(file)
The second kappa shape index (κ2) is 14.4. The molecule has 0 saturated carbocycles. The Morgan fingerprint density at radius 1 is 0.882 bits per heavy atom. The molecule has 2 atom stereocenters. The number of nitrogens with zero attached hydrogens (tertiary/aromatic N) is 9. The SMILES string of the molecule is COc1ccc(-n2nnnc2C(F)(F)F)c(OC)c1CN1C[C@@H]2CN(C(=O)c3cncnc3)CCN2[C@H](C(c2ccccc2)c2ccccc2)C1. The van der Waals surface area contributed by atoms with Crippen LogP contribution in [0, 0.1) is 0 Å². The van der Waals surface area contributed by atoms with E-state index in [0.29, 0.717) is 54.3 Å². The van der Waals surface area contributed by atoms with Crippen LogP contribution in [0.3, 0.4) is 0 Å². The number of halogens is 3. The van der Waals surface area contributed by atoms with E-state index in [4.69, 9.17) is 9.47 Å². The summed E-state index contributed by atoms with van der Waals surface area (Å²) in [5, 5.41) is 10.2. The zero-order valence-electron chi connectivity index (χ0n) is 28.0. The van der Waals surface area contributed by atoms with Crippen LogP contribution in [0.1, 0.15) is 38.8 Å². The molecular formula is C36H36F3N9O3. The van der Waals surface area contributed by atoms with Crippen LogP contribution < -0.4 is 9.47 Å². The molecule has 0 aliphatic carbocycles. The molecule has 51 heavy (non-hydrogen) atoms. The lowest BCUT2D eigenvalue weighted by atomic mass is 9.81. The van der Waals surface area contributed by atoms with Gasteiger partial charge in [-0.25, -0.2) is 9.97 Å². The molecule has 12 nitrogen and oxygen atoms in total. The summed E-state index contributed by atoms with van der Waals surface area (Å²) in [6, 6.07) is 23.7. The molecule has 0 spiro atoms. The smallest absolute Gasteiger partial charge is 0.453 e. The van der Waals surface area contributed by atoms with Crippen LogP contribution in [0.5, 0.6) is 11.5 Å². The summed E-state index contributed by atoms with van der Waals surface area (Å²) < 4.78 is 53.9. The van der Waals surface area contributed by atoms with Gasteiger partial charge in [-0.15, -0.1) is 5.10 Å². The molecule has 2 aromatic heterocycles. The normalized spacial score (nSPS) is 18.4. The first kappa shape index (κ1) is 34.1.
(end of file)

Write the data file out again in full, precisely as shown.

The second kappa shape index (κ2) is 14.4. The molecule has 0 saturated carbocycles. The Morgan fingerprint density at radius 1 is 0.882 bits per heavy atom. The molecule has 2 atom stereocenters. The number of nitrogens with zero attached hydrogens (tertiary/aromatic N) is 9. The SMILES string of the molecule is COc1ccc(-n2nnnc2C(F)(F)F)c(OC)c1CN1C[C@@H]2CN(C(=O)c3cncnc3)CCN2[C@H](C(c2ccccc2)c2ccccc2)C1. The van der Waals surface area contributed by atoms with Crippen LogP contribution in [0, 0.1) is 0 Å². The van der Waals surface area contributed by atoms with E-state index in [0.29, 0.717) is 54.3 Å². The van der Waals surface area contributed by atoms with Crippen LogP contribution in [0.3, 0.4) is 0 Å². The number of halogens is 3. The van der Waals surface area contributed by atoms with E-state index in [4.69, 9.17) is 9.47 Å². The summed E-state index contributed by atoms with van der Waals surface area (Å²) in [5, 5.41) is 10.2. The zero-order valence-electron chi connectivity index (χ0n) is 28.0. The van der Waals surface area contributed by atoms with Crippen LogP contribution in [0.1, 0.15) is 38.8 Å². The molecular formula is C36H36F3N9O3. The van der Waals surface area contributed by atoms with Crippen LogP contribution < -0.4 is 9.47 Å². The molecule has 0 aliphatic carbocycles. The molecule has 51 heavy (non-hydrogen) atoms. The lowest BCUT2D eigenvalue weighted by atomic mass is 9.81. The van der Waals surface area contributed by atoms with Gasteiger partial charge in [-0.25, -0.2) is 9.97 Å². The molecule has 12 nitrogen and oxygen atoms in total. The summed E-state index contributed by atoms with van der Waals surface area (Å²) in [6, 6.07) is 23.7. The molecule has 0 spiro atoms. The smallest absolute Gasteiger partial charge is 0.453 e. The van der Waals surface area contributed by atoms with Crippen LogP contribution in [0.5, 0.6) is 11.5 Å². The summed E-state index contributed by atoms with van der Waals surface area (Å²) < 4.78 is 53.9. The van der Waals surface area contributed by atoms with Gasteiger partial charge in [-0.15, -0.1) is 5.10 Å². The molecule has 2 aromatic heterocycles. The normalized spacial score (nSPS) is 18.4. The first kappa shape index (κ1) is 34.1.